Local teacher heads to South Korea

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    Lisa Belcher

    A Patrick County High School teacher will complete a Summer Conference and Field Study in South Korea, according to a news release.

    Lisa Belcher will participate in an eight-day field study experience in South Korea courtesy of the Northeast Asian History Foundation, the release stated.

    “I will be traveling June 20 through 28,” Belcher said.

    The foundation sponsors the all expense paid opportunity for teachers in the United States to engage in the international field study and related professional activities during the eight-day visit.

    Belcher also will attend a one-day conference in Seoul, the capital of South Korea. The conference will focus on the geopolitics of the Korean Peninsula, and territorial and geographical naming issues that have persisted since the end of World War II, according to the release.

    The conference and its associated field study experience to South Korea will enable Belcher to get direct experience with the Korean people and their culture, according to the release.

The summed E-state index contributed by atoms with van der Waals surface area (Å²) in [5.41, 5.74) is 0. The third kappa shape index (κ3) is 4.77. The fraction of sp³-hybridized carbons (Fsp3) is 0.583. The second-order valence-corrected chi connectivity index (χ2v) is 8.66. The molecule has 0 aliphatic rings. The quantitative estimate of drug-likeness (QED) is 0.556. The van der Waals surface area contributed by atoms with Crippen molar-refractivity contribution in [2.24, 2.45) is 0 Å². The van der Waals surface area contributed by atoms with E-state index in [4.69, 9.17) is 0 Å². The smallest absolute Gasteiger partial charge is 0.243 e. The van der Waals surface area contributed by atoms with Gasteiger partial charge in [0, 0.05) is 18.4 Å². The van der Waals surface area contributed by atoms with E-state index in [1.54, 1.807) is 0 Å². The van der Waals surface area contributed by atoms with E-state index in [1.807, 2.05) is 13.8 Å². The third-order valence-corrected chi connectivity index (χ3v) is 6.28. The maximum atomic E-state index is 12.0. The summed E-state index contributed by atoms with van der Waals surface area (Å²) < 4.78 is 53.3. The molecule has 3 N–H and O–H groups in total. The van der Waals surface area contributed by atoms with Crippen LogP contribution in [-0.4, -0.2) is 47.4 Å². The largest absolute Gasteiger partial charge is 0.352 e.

Belcher said she has traveled with the Virginia Geographic Alliance last  fall to southwestern Virginia for a recertification opportunity for AP Human geography teachers. Shannon Castello and Stephen Chamberlin, members of the VGA, put that excursion together, Belcher said.

    Both Castello and Chamberlin have participated in the delegation to South Korea, Belcher said, and added that they, along with Anne Evans, also of the VGA, nominated Belcher to participate in the trip to Korea.

    Although Evans “knew I did not teach AP human geography,” Belcher was encouraged to apply anyway  because “our area is underserved in geography education and opportunities for teachers.”

    The field study will include observations at the Joint Security Area of the Demilitarized Zone between North and South Korea, visits to agricultural and industrial sites, the study of Seoul as one of the world’s largest cities, and the historical and cultural heritage sites representing the Korean Peninsula’s 3000-year history.

    The program was open to geographic alliances in all 50 states. Only 17 teachers were chosen to visit South Korea this year. Although from different states, teachers included in the trip teach the high school course entitled “Advanced Placement Human Geography” (APHG), which transfers as college credit to many colleges and universities, according to the release.